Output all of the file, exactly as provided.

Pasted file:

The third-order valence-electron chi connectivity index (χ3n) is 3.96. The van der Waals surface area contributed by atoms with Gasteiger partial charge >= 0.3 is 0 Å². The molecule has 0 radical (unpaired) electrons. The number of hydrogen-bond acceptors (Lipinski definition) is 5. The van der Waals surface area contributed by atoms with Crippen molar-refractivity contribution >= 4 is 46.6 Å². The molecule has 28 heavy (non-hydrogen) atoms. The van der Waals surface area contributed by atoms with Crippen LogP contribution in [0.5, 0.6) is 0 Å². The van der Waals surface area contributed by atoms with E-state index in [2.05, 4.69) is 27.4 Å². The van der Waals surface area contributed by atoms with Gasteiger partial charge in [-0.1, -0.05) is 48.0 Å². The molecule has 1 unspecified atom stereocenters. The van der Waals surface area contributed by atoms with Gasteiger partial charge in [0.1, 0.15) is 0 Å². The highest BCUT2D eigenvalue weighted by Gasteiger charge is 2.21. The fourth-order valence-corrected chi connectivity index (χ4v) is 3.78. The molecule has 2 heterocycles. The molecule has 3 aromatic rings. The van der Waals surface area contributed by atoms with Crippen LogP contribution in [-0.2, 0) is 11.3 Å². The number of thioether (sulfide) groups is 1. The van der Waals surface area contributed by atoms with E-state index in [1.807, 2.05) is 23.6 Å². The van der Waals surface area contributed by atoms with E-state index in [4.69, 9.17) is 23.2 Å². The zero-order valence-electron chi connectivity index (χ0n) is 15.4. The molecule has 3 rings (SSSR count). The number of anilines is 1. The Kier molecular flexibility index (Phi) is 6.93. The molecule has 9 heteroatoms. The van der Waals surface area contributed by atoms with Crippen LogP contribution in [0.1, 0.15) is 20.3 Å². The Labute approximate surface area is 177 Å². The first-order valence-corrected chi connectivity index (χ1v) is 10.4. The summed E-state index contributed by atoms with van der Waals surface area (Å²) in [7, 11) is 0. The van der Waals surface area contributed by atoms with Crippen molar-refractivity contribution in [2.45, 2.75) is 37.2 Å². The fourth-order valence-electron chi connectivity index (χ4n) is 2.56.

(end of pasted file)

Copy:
The third-order valence-electron chi connectivity index (χ3n) is 3.96. The van der Waals surface area contributed by atoms with Gasteiger partial charge >= 0.3 is 0 Å². The molecule has 0 radical (unpaired) electrons. The number of hydrogen-bond acceptors (Lipinski definition) is 5. The van der Waals surface area contributed by atoms with Crippen molar-refractivity contribution >= 4 is 46.6 Å². The molecule has 28 heavy (non-hydrogen) atoms. The van der Waals surface area contributed by atoms with Crippen LogP contribution in [0.5, 0.6) is 0 Å². The van der Waals surface area contributed by atoms with E-state index in [2.05, 4.69) is 27.4 Å². The van der Waals surface area contributed by atoms with Gasteiger partial charge in [-0.1, -0.05) is 48.0 Å². The molecule has 1 unspecified atom stereocenters. The van der Waals surface area contributed by atoms with Gasteiger partial charge in [0.1, 0.15) is 0 Å². The highest BCUT2D eigenvalue weighted by Gasteiger charge is 2.21. The fourth-order valence-corrected chi connectivity index (χ4v) is 3.78. The molecule has 2 heterocycles. The molecule has 3 aromatic rings. The van der Waals surface area contributed by atoms with Crippen LogP contribution in [-0.2, 0) is 11.3 Å². The number of thioether (sulfide) groups is 1. The van der Waals surface area contributed by atoms with E-state index in [1.807, 2.05) is 23.6 Å². The van der Waals surface area contributed by atoms with E-state index in [4.69, 9.17) is 23.2 Å². The zero-order valence-electron chi connectivity index (χ0n) is 15.4. The molecule has 3 rings (SSSR count). The number of anilines is 1. The Kier molecular flexibility index (Phi) is 6.93. The molecule has 9 heteroatoms. The van der Waals surface area contributed by atoms with Crippen LogP contribution in [0.1, 0.15) is 20.3 Å². The Labute approximate surface area is 177 Å². The first-order valence-corrected chi connectivity index (χ1v) is 10.4. The summed E-state index contributed by atoms with van der Waals surface area (Å²) in [7, 11) is 0. The van der Waals surface area contributed by atoms with Crippen molar-refractivity contribution in [2.45, 2.75) is 37.2 Å². The fourth-order valence-electron chi connectivity index (χ4n) is 2.56.